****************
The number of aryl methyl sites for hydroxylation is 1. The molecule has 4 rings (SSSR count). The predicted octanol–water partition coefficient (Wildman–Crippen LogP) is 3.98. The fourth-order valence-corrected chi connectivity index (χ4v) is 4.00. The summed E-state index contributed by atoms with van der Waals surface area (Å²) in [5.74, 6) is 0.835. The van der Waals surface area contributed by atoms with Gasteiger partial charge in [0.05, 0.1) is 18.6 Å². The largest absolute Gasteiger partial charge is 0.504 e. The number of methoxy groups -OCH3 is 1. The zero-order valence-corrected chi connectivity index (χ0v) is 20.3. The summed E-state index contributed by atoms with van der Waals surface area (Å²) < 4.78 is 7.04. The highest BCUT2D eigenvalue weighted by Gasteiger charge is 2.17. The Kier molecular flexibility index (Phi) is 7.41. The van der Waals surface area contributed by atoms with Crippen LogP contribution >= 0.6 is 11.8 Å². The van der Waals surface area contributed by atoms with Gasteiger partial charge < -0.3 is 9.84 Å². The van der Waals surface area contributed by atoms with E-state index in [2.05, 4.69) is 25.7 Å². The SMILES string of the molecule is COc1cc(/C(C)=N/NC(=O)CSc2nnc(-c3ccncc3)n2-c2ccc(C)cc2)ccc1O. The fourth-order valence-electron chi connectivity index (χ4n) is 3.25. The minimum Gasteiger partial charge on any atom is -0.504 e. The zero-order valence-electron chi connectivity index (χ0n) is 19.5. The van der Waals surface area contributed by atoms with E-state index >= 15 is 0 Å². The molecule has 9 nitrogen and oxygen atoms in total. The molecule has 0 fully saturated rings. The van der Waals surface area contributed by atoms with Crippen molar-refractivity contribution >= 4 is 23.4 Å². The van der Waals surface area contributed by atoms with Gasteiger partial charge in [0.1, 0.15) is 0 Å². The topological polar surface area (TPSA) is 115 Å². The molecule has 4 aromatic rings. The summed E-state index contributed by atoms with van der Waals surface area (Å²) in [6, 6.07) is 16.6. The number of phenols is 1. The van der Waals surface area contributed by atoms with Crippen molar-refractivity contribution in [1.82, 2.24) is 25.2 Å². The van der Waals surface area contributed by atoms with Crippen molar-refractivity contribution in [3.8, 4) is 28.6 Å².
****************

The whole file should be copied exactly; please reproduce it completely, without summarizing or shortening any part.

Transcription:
The number of aryl methyl sites for hydroxylation is 1. The molecule has 4 rings (SSSR count). The predicted octanol–water partition coefficient (Wildman–Crippen LogP) is 3.98. The fourth-order valence-corrected chi connectivity index (χ4v) is 4.00. The summed E-state index contributed by atoms with van der Waals surface area (Å²) in [5.74, 6) is 0.835. The van der Waals surface area contributed by atoms with Gasteiger partial charge in [0.05, 0.1) is 18.6 Å². The largest absolute Gasteiger partial charge is 0.504 e. The number of methoxy groups -OCH3 is 1. The zero-order valence-corrected chi connectivity index (χ0v) is 20.3. The summed E-state index contributed by atoms with van der Waals surface area (Å²) < 4.78 is 7.04. The highest BCUT2D eigenvalue weighted by Gasteiger charge is 2.17. The Kier molecular flexibility index (Phi) is 7.41. The van der Waals surface area contributed by atoms with Crippen LogP contribution >= 0.6 is 11.8 Å². The van der Waals surface area contributed by atoms with Gasteiger partial charge < -0.3 is 9.84 Å². The van der Waals surface area contributed by atoms with E-state index in [2.05, 4.69) is 25.7 Å². The SMILES string of the molecule is COc1cc(/C(C)=N/NC(=O)CSc2nnc(-c3ccncc3)n2-c2ccc(C)cc2)ccc1O. The fourth-order valence-electron chi connectivity index (χ4n) is 3.25. The minimum Gasteiger partial charge on any atom is -0.504 e. The zero-order valence-electron chi connectivity index (χ0n) is 19.5. The van der Waals surface area contributed by atoms with E-state index >= 15 is 0 Å². The molecule has 9 nitrogen and oxygen atoms in total. The molecule has 0 fully saturated rings. The van der Waals surface area contributed by atoms with Crippen molar-refractivity contribution >= 4 is 23.4 Å². The van der Waals surface area contributed by atoms with Gasteiger partial charge in [0.1, 0.15) is 0 Å². The topological polar surface area (TPSA) is 115 Å². The molecule has 4 aromatic rings. The summed E-state index contributed by atoms with van der Waals surface area (Å²) in [6, 6.07) is 16.6. The number of phenols is 1. The van der Waals surface area contributed by atoms with Crippen molar-refractivity contribution in [1.82, 2.24) is 25.2 Å². The van der Waals surface area contributed by atoms with Crippen molar-refractivity contribution in [3.8, 4) is 28.6 Å².